Debit cards to help farmers

DROUGHT-affected farmers in Wellington can now apply for a pre-loaded debit card to the value of $700, to help with living expenses.

Farmers who receive the debit cards will be encouraged to use them at local businesses.

The Wellington Shire Council initiative is unprecedented in terms of local government level drought relief across the state.

Funding for the initiative comes from the $1 million set aside in the 2019-20 council budget for direct drought support.

To be eligible for one of the 1400 debit cards available, farmers must have a property greater than 40 hectares, be registered with the Australian Taxation Office as a primary producer, have more than 51 per cent of income generated from the farming activity in a normal year of operation, and contribute more than 51 per cent of their labour to the farming enterprise.

Wellington Shire mayor Alan Hall said council consulted with its Agriculture Industry Reference Group and other key stakeholders before deciding how to best spend the $1 million.

“Council thought long and hard about how we could provide an immediate, direct impact not only to farmers, but also the rest of the Wellington economy which is also suffering from this drought,” he said.

“We sought input from our AIRG, which includes representatives from a number of different farming organisations.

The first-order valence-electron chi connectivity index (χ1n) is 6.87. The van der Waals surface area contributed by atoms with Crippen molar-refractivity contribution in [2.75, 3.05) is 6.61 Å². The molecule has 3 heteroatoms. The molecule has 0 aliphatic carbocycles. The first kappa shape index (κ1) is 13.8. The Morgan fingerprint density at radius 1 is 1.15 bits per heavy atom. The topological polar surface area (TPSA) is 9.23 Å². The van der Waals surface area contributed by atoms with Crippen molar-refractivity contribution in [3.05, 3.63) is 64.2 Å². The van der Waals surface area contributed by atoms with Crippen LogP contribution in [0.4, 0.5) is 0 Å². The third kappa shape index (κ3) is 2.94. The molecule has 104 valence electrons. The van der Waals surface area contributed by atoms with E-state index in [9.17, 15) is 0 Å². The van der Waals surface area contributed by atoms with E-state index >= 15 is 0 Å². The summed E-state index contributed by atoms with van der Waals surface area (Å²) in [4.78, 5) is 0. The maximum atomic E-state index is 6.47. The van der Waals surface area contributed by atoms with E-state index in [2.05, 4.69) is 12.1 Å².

“While we wanted to provide financial assistance, we didn’t want to dictate to farmers how they must spend that money, because everyone has a different story to tell about the drought.

“With this pre-loaded debit card, farmers will be free to spend it wherever they need the assistance, whether that’s buying groceries, farming supplies or purchasing school items for the kids.”

Cr Hall said council was seeking a commitment from farmers that they would pass on the goodwill of this initiative by spending the $700 in their local communities, to keep the money flowing through the Wellington economy.

“Council’s only stipulation is that we want farmers who receive this assistance to spend it locally wherever possible, so that the funding also acts as a boost to our local retail sector,” he said.

“We’re all in this together.”

Council estimates that if the $1 million is spent locally, it will generate a flow-on affect of $1.628 million of economic activity.

Farmers have until October 30 to apply for a card, and until December 31 to spend the money.